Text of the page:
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, 29 (1), 83-7

Sister Elizabeth Kenny, an Australian Nurse, and Treatment of Poliomyelitis Victims

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Sister Elizabeth Kenny, an Australian Nurse, and Treatment of Poliomyelitis Victims

S R Oppewal. Image J Nurs Sch.

Abstract

Purpose: To analyze the strategies that Elizabeth Kenny, an Australian nurse, used when trying to obtain medical endorsement for an innovation that was not based on knowledge of pathology, but was empirically demonstrated.

Significance: When faced with the need to "Do the best you can with the symptoms presenting themselves," Kenny used keen observation to develop a new treatment for poliomyelitis in the early 1900s. Her innovation was to use hot packs to relieve muscle spasms in people with early symptoms of poliomyelitis when orthodox medical treatment included use of splints or casts to immobilize affected limbs.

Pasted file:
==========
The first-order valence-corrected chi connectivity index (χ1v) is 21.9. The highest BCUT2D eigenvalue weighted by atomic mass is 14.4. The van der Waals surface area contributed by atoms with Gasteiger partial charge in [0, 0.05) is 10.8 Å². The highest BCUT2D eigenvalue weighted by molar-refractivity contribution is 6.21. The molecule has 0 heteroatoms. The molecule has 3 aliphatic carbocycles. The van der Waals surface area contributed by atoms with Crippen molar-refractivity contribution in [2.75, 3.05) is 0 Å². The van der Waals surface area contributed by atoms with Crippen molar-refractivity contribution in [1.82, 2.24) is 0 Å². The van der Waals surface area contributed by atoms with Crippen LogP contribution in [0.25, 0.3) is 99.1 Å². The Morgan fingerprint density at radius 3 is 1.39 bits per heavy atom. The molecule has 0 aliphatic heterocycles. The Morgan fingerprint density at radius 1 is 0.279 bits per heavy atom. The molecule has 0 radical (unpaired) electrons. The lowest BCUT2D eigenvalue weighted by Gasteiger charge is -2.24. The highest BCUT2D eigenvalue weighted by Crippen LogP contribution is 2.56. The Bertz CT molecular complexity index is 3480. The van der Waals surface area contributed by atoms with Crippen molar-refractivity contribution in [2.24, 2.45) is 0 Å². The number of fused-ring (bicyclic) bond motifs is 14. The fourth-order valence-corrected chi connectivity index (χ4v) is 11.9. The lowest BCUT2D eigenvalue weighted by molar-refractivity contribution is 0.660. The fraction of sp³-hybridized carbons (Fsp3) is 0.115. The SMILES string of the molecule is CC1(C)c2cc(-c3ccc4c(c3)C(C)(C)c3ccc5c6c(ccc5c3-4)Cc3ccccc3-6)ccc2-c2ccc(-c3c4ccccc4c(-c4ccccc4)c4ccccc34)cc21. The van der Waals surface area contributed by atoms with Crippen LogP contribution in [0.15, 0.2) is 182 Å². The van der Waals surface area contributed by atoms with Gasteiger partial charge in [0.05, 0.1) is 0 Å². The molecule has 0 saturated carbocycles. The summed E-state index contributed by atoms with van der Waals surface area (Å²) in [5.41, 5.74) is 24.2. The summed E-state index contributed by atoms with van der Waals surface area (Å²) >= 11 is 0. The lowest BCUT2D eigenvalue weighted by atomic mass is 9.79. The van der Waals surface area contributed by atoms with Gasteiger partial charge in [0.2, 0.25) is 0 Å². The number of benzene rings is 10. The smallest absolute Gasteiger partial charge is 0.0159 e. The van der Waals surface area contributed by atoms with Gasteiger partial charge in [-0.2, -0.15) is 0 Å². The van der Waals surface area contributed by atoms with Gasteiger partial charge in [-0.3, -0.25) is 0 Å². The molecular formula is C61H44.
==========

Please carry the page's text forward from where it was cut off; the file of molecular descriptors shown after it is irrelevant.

Method: Historical case analysis.

Findings and conclusions: Sister Kenny made bold assertions, obtained scientific validation, learned from experience, used publicity, and opposed resistance. Although some strategies were unsuccessful (and Kenny faced many obstacles) medical practice changed in a relatively short time. Immobilization of limbs was largely discontinued in the acute stage of the disease. Kenny persisted in caring for children who otherwise might have sustained deformities.

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